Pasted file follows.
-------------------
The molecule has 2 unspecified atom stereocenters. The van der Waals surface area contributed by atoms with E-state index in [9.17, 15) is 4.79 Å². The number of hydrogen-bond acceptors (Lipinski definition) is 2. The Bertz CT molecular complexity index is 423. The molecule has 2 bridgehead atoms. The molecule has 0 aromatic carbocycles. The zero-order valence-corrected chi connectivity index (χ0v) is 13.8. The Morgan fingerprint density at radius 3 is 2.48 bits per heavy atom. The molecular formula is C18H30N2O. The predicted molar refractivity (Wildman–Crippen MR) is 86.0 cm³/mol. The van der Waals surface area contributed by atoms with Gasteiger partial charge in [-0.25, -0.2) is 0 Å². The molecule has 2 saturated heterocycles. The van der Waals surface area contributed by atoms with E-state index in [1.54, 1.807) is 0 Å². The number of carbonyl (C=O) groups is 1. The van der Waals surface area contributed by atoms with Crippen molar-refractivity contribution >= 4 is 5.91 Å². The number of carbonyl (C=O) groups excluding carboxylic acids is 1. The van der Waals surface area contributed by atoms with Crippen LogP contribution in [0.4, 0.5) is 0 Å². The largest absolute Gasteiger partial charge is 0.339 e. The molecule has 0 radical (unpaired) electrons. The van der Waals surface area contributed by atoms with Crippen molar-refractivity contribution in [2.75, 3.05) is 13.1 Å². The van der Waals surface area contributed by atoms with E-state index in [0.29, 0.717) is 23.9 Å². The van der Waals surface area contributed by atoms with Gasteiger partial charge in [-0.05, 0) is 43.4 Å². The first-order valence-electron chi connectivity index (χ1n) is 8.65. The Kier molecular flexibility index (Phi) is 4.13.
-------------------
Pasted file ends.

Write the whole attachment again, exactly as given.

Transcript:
The molecule has 2 unspecified atom stereocenters. The van der Waals surface area contributed by atoms with E-state index in [9.17, 15) is 4.79 Å². The number of hydrogen-bond acceptors (Lipinski definition) is 2. The Bertz CT molecular complexity index is 423. The molecule has 2 bridgehead atoms. The molecule has 0 aromatic carbocycles. The zero-order valence-corrected chi connectivity index (χ0v) is 13.8. The Morgan fingerprint density at radius 3 is 2.48 bits per heavy atom. The molecular formula is C18H30N2O. The predicted molar refractivity (Wildman–Crippen MR) is 86.0 cm³/mol. The van der Waals surface area contributed by atoms with Gasteiger partial charge in [-0.25, -0.2) is 0 Å². The molecule has 2 saturated heterocycles. The van der Waals surface area contributed by atoms with E-state index in [1.54, 1.807) is 0 Å². The number of carbonyl (C=O) groups is 1. The van der Waals surface area contributed by atoms with Crippen molar-refractivity contribution >= 4 is 5.91 Å². The number of carbonyl (C=O) groups excluding carboxylic acids is 1. The van der Waals surface area contributed by atoms with Crippen LogP contribution in [0.4, 0.5) is 0 Å². The largest absolute Gasteiger partial charge is 0.339 e. The molecule has 0 radical (unpaired) electrons. The van der Waals surface area contributed by atoms with Crippen molar-refractivity contribution in [2.75, 3.05) is 13.1 Å². The van der Waals surface area contributed by atoms with E-state index in [0.29, 0.717) is 23.9 Å². The van der Waals surface area contributed by atoms with Gasteiger partial charge in [-0.05, 0) is 43.4 Å². The first-order valence-electron chi connectivity index (χ1n) is 8.65. The Kier molecular flexibility index (Phi) is 4.13.